The 'I Don't Care' singer voiced her frustrations with the music industry in a new interview with the Australian Daily Telegraph, after the pressure she faced coming up with a repeat of her breakthrough hit.
Charli XCX has criticised the modern music industry as being an “uncreative” place where successful musicians are not encouraged to take risks.
The 22 year old British starlet, real name Charlotte Emma Aitchison, scored a huge Number 1 hit in the UK in 2012 with ‘I Love It’, a song she wrote for Icona Pop and to which she supplied guest vocals. It eventually sold in excess of 4.3 million downloads around the world.
Charli XCX performing live
However, in a new interview with the Australian Daily Telegraph, she revealed that her record label were demanding more hits in the same vein – angry-sounding electronic dance music tunes to get the party started – in order to try to replicate those massive sales. She was insistent that it “wasn’t going to be the case” that she would just be 'angry Charli' forever, particularly if she wanted to move in a different musical direction.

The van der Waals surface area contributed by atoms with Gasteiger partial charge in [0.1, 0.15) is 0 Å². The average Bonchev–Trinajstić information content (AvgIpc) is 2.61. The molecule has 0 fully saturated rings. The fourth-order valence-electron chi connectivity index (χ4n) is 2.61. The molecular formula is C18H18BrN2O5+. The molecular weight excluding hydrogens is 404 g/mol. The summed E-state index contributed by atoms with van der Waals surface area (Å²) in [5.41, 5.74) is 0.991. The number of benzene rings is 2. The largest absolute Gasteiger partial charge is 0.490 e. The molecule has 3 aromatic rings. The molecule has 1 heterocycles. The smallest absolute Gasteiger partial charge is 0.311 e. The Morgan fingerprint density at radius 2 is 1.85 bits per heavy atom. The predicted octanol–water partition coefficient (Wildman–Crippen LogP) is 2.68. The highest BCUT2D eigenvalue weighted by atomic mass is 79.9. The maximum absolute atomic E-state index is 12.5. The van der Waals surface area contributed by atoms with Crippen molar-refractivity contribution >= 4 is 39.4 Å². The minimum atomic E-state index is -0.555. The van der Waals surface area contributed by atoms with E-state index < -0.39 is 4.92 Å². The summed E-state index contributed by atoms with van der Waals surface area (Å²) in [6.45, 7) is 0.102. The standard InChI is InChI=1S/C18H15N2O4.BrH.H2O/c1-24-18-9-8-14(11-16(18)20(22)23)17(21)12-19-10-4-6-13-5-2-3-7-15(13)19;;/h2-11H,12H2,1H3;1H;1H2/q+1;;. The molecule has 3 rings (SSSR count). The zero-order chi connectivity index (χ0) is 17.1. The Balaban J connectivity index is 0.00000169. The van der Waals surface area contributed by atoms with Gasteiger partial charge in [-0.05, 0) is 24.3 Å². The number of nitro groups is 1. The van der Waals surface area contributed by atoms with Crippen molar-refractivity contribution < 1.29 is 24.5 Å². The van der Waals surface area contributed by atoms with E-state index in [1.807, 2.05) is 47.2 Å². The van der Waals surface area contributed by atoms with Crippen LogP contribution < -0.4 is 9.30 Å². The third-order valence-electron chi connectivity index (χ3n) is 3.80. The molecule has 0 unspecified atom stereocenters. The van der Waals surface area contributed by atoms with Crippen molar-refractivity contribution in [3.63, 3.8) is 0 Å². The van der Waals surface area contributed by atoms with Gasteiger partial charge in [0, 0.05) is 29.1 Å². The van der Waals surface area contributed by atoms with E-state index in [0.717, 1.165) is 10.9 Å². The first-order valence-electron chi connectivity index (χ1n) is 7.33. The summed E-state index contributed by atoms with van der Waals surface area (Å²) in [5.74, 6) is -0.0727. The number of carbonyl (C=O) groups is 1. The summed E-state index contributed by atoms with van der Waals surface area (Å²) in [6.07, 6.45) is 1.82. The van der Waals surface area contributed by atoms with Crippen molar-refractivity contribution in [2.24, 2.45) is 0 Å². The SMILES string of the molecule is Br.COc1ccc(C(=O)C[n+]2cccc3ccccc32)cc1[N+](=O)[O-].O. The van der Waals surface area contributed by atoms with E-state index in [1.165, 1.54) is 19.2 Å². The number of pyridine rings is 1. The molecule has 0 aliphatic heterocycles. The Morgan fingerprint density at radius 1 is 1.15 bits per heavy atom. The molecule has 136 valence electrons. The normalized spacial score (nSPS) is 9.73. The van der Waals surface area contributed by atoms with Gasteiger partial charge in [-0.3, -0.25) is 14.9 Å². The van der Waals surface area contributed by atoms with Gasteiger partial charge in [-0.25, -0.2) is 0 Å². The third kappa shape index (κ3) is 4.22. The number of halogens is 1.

“There were definitely some people who wanted me to be a certain way,” she explained, “but I think we all figured out kinda quickly that wasn't going to be the case. I developed an understanding with my record label early on I would do this my way or no way at all.”
She continued, “I learnt that the music industry can become a really uncreative place when you have a hit, because people just want you to replicate that. People behind the scenes can change with the success of a song.” Happily for her, she had another massive hit in 2014 with rapper Iggy Azalea on ‘Fancy’, which meant that she wasn’t going to be stylistically pigeonholed as a one-hit wonder.
Aitchison – whose recording name derives from her MSN Messenger chat room name from when she was younger – is currently supporting Katy Perry on the European leg of her Prismatic tour. Her recent album Sucker received positive reviews for its futuristic vision for electronic pop.
In the rest of the interview, she talks about her writing and performing style and how she sees music as colours. She also spoke about her status as an outsider to the glitzy world of superstardom, insisting that she’s a very grounded person.
Charli may have been snapped partying with the likes of Sam Smith and Taylor Swift at February’s BRIT Awards, but said: “I have people I like and that I’m friends with [in the music industry] but my best friends are people I’ve known since I was three years old; my ‘ride or die’.”